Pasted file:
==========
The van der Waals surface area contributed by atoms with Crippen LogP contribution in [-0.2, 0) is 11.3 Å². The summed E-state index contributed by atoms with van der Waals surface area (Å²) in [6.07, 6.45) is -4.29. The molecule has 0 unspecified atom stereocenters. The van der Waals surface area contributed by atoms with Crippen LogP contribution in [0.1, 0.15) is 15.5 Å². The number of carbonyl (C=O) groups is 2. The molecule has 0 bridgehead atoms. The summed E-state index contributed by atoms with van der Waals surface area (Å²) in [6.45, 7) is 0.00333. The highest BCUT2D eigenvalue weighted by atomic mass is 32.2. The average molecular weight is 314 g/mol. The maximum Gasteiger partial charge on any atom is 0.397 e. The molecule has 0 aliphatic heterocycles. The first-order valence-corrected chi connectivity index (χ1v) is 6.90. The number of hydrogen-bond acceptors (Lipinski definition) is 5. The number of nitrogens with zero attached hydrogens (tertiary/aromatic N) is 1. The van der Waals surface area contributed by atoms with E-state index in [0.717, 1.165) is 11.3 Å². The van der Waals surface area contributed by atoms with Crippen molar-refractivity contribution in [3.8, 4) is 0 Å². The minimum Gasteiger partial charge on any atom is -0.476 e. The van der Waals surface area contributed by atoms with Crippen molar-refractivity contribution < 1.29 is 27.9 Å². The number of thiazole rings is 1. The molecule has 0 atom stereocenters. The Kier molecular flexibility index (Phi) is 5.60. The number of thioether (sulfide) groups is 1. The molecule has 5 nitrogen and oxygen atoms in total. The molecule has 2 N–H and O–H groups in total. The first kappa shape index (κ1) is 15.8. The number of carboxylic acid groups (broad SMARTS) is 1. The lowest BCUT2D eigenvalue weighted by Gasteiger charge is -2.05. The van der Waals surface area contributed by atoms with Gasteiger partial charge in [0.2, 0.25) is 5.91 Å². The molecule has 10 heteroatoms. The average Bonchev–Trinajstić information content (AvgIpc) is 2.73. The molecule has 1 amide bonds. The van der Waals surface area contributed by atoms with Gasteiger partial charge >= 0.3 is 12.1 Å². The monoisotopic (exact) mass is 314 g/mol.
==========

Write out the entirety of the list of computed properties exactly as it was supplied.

The van der Waals surface area contributed by atoms with Crippen LogP contribution in [-0.2, 0) is 11.3 Å². The summed E-state index contributed by atoms with van der Waals surface area (Å²) in [6.07, 6.45) is -4.29. The molecule has 0 unspecified atom stereocenters. The van der Waals surface area contributed by atoms with Crippen LogP contribution in [0.1, 0.15) is 15.5 Å². The number of carbonyl (C=O) groups is 2. The molecule has 0 bridgehead atoms. The summed E-state index contributed by atoms with van der Waals surface area (Å²) in [6.45, 7) is 0.00333. The highest BCUT2D eigenvalue weighted by atomic mass is 32.2. The average molecular weight is 314 g/mol. The maximum Gasteiger partial charge on any atom is 0.397 e. The molecule has 0 aliphatic heterocycles. The first-order valence-corrected chi connectivity index (χ1v) is 6.90. The number of hydrogen-bond acceptors (Lipinski definition) is 5. The number of nitrogens with zero attached hydrogens (tertiary/aromatic N) is 1. The van der Waals surface area contributed by atoms with E-state index in [0.717, 1.165) is 11.3 Å². The van der Waals surface area contributed by atoms with Crippen molar-refractivity contribution in [3.8, 4) is 0 Å². The minimum Gasteiger partial charge on any atom is -0.476 e. The van der Waals surface area contributed by atoms with Crippen molar-refractivity contribution < 1.29 is 27.9 Å². The number of thiazole rings is 1. The molecule has 0 atom stereocenters. The Kier molecular flexibility index (Phi) is 5.60. The number of thioether (sulfide) groups is 1. The molecule has 5 nitrogen and oxygen atoms in total. The molecule has 2 N–H and O–H groups in total. The first kappa shape index (κ1) is 15.8. The number of carboxylic acid groups (broad SMARTS) is 1. The lowest BCUT2D eigenvalue weighted by Gasteiger charge is -2.05. The van der Waals surface area contributed by atoms with Gasteiger partial charge in [0.2, 0.25) is 5.91 Å². The molecule has 10 heteroatoms. The average Bonchev–Trinajstić information content (AvgIpc) is 2.73. The molecule has 1 amide bonds. The van der Waals surface area contributed by atoms with Gasteiger partial charge >= 0.3 is 12.1 Å². The monoisotopic (exact) mass is 314 g/mol.